Gender risk-aversion, using data from chess

Dan Houser sends me a link to this paper, by Christer Gerdes and Patrik Gränsmark:

This paper aims to measure differences in risk behavior among expert chess players. The study employs a panel data set on international chess with 1.4 million games recorded over a period of 11 years. The structure of the data set allows us to use individual fixed-effect estimations to control for aspects such as innate ability as well as other characteristics of the players. Most notably, the data contains an objective measure of individual playing strength, the so-called Elo rating. In line with previous research, we find that women are more risk-averse than men. A novel finding is that males choose more aggressive strategies when playing against female opponents even though such strategies reduce their winning probability.

I am pleased to see that studying chess data is suddenly a "trendy" way to do behavioral economics.  Admittedly one is dealing with an unusual group of subjects.  Yet the quality of the data is high and the stakes are usually high too.  Computers can be used to judge the quality of moves.


We've always known russian men are risk-takers.

What other areas can be studied with chess, Race maybe?

Chess is interesting because it is high stakes and we can use computers to work out what the correct actions were (or increasingly can at least). What other areas are liek this? Betting maybe, dating to a small extent. Anything else?

"It is striking that both men and
women seem more inclined to choose a risky strategy when facing a female opponent on
occasions when the opponent is superior by means of their respective Elo ratings."

I dislike the "cognitive load" explanation that they offer. Rather, I think it reflects a strategic choice. If women are more risk averse, then it may well make sense to be more aggressive when playing them because they may inherently dislike such positions. This would certainly be the Laskerian approach.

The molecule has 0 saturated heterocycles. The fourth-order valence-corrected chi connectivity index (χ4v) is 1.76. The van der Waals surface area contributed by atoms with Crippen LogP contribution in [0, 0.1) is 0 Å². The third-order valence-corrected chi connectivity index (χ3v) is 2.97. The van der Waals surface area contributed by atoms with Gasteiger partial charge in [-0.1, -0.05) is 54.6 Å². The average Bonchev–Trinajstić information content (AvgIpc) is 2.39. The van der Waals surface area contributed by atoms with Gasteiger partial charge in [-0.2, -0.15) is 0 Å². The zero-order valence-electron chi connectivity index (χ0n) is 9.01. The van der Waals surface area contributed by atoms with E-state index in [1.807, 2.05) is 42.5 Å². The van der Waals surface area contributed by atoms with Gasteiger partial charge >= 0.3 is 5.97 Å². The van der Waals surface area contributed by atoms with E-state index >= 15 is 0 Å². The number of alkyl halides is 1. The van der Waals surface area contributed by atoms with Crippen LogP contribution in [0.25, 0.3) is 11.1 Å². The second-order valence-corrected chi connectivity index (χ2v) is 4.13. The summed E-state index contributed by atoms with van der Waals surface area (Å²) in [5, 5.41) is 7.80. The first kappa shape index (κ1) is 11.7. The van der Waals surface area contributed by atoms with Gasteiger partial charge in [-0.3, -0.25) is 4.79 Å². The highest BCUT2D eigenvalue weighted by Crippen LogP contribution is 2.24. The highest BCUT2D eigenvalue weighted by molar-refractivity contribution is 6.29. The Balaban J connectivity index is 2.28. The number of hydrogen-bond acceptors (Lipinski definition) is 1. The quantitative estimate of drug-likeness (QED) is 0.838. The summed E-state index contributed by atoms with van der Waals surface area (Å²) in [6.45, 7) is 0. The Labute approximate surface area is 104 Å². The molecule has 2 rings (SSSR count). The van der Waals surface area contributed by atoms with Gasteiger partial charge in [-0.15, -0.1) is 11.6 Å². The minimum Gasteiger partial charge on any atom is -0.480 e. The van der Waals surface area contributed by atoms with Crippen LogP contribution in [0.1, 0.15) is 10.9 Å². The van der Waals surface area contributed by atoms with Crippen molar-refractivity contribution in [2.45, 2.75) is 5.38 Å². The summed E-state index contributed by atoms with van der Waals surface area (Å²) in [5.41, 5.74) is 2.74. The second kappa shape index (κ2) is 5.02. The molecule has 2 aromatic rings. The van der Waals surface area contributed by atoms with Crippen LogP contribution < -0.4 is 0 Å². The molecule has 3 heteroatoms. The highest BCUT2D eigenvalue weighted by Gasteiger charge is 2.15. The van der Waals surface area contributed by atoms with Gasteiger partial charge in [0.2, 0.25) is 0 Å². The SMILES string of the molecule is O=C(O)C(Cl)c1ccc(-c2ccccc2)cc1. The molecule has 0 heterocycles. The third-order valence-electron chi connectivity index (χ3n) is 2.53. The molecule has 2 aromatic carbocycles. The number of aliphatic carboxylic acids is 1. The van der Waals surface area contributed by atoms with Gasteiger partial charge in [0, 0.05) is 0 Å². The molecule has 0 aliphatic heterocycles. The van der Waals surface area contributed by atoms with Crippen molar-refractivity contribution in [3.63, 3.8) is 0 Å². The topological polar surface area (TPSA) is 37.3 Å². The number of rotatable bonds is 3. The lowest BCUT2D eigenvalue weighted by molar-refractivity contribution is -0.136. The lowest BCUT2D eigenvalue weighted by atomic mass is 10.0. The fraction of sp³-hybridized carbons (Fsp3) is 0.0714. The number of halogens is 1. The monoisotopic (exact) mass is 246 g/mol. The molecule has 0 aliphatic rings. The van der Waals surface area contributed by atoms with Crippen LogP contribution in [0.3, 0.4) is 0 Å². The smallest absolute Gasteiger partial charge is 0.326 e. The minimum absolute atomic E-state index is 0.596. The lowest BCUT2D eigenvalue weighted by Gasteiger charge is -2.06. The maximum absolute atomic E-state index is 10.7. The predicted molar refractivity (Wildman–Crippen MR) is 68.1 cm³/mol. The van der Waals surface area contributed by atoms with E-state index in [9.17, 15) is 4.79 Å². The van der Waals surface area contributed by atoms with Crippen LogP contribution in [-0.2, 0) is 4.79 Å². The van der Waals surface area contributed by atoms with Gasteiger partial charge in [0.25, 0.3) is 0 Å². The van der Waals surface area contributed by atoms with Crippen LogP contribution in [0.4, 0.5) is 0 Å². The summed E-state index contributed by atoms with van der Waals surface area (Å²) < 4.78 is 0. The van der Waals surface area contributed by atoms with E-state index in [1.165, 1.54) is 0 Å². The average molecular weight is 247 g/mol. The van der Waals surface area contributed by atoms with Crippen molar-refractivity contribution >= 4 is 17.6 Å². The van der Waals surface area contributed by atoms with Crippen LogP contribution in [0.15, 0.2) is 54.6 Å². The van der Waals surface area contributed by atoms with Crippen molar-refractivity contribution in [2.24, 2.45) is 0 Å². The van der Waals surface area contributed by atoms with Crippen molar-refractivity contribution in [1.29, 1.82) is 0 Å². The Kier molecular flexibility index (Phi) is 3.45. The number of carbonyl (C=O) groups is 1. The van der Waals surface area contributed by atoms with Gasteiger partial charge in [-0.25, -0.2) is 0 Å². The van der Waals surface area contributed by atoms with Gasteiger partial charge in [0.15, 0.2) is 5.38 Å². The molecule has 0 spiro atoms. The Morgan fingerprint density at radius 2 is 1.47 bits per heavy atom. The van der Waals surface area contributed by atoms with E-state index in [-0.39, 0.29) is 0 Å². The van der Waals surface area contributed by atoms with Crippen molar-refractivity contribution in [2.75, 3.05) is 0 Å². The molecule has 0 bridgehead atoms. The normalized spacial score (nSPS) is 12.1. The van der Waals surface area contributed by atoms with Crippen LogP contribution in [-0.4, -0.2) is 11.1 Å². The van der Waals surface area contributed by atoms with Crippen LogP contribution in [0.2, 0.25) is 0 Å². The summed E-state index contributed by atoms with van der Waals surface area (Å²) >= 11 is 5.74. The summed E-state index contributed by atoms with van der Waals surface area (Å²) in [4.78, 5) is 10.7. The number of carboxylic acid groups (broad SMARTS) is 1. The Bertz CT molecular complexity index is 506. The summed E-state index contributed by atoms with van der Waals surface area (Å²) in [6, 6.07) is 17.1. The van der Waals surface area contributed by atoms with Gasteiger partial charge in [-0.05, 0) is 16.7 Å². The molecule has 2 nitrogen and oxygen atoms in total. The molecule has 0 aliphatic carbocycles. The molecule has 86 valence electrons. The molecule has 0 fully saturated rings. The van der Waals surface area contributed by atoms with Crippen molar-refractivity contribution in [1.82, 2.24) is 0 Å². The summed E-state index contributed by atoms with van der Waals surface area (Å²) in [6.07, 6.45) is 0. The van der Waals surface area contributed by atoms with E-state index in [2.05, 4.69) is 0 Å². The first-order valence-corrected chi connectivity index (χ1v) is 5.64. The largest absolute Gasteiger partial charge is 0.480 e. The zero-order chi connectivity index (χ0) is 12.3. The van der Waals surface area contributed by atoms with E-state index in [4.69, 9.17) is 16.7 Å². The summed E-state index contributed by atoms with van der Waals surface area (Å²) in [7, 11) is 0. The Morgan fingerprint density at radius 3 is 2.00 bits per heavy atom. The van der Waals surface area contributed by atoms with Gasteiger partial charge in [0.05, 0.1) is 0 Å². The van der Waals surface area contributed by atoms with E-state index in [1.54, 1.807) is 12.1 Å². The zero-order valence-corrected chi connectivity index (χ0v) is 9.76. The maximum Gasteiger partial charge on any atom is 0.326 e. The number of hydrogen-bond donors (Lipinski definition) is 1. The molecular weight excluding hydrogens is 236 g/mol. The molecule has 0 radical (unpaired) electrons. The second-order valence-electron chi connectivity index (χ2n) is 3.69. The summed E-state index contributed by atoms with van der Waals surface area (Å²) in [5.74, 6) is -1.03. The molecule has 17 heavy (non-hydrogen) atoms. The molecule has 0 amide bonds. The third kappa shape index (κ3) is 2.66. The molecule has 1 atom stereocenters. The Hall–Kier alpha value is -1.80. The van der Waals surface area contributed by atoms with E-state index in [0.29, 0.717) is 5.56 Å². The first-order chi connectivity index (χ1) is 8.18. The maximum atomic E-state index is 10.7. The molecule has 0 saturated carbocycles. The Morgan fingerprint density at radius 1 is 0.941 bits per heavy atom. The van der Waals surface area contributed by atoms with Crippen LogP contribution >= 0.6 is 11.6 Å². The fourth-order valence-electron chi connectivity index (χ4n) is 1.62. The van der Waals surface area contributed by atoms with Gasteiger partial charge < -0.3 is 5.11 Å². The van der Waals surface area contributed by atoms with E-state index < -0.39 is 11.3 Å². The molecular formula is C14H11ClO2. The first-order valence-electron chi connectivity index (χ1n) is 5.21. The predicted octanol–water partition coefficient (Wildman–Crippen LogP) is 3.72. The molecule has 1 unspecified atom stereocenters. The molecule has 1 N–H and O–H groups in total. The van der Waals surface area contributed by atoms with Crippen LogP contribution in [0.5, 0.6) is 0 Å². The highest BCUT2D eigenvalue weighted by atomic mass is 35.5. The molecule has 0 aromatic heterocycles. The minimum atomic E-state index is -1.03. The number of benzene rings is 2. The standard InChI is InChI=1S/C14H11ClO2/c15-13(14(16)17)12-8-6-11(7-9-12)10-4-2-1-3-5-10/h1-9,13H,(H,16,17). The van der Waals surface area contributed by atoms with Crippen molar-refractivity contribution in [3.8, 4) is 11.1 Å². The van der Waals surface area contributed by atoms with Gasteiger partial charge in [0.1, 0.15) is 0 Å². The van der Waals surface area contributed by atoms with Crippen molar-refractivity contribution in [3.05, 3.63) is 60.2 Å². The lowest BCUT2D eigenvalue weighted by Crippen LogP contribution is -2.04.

Chess has 3 possible outcomes: win, loss or draw. Strategies that are solid maximize draw chances while lowering the chances of both wins and losses. Conversely risky strategies give more chances to win but more chances to lose.

Not only can you draw in chess, but it's the most common outcome in both human and computer games.

"Risk-taking as a situationally sensitive male mating strategy", and other papers of possible interest. (Google Scholar search string results linked to here...) (They are of course writing about proximate cognitive causal mechanisms executing behavioral-programs in response to cues. There is no need to posit any conscious or subconscious goal-oriented teleological cognitive processing.)

You don't have to look at chess to see that men are more aggressive. Just look at earnings by gender. Wasn't this the conclusion in the Economist and Superfreakonomics?

It appears that sex differences in risk taking increase when people are stressed - in this lab study ("Acute Stress Increases Sex Differences in Risk Seeking in the Balloon Analogue Risk Task" in PLOS:One), inducing stress increased males' risk-seeking in a game whereas stress made females less risk seeking:

Comments for this post are closed